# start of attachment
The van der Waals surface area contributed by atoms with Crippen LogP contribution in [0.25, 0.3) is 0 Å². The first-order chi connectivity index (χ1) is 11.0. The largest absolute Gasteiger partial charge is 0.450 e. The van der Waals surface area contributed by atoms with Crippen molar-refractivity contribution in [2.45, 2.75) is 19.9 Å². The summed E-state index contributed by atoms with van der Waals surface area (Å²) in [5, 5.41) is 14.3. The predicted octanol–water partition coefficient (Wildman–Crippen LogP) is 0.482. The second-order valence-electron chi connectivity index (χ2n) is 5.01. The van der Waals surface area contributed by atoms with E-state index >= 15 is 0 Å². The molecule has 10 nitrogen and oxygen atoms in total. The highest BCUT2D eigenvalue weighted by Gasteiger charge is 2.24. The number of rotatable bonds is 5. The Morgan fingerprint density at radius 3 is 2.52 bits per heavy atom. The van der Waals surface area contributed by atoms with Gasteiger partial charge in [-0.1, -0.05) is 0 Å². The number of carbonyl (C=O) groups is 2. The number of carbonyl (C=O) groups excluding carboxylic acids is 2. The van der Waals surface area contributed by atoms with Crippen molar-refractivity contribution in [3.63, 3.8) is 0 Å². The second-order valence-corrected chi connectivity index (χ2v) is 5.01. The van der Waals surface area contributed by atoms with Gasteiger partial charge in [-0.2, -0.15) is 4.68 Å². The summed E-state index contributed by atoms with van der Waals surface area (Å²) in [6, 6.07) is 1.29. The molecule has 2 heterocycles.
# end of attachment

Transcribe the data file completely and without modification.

The van der Waals surface area contributed by atoms with Crippen LogP contribution in [0.25, 0.3) is 0 Å². The first-order chi connectivity index (χ1) is 11.0. The largest absolute Gasteiger partial charge is 0.450 e. The van der Waals surface area contributed by atoms with Crippen molar-refractivity contribution in [2.45, 2.75) is 19.9 Å². The summed E-state index contributed by atoms with van der Waals surface area (Å²) in [5, 5.41) is 14.3. The predicted octanol–water partition coefficient (Wildman–Crippen LogP) is 0.482. The second-order valence-electron chi connectivity index (χ2n) is 5.01. The van der Waals surface area contributed by atoms with E-state index >= 15 is 0 Å². The molecule has 10 nitrogen and oxygen atoms in total. The highest BCUT2D eigenvalue weighted by Gasteiger charge is 2.24. The number of rotatable bonds is 5. The Morgan fingerprint density at radius 3 is 2.52 bits per heavy atom. The van der Waals surface area contributed by atoms with Gasteiger partial charge in [-0.1, -0.05) is 0 Å². The number of carbonyl (C=O) groups is 2. The number of carbonyl (C=O) groups excluding carboxylic acids is 2. The van der Waals surface area contributed by atoms with Crippen molar-refractivity contribution in [3.63, 3.8) is 0 Å². The second-order valence-corrected chi connectivity index (χ2v) is 5.01. The van der Waals surface area contributed by atoms with Gasteiger partial charge in [-0.2, -0.15) is 4.68 Å². The summed E-state index contributed by atoms with van der Waals surface area (Å²) in [6, 6.07) is 1.29. The molecule has 2 heterocycles.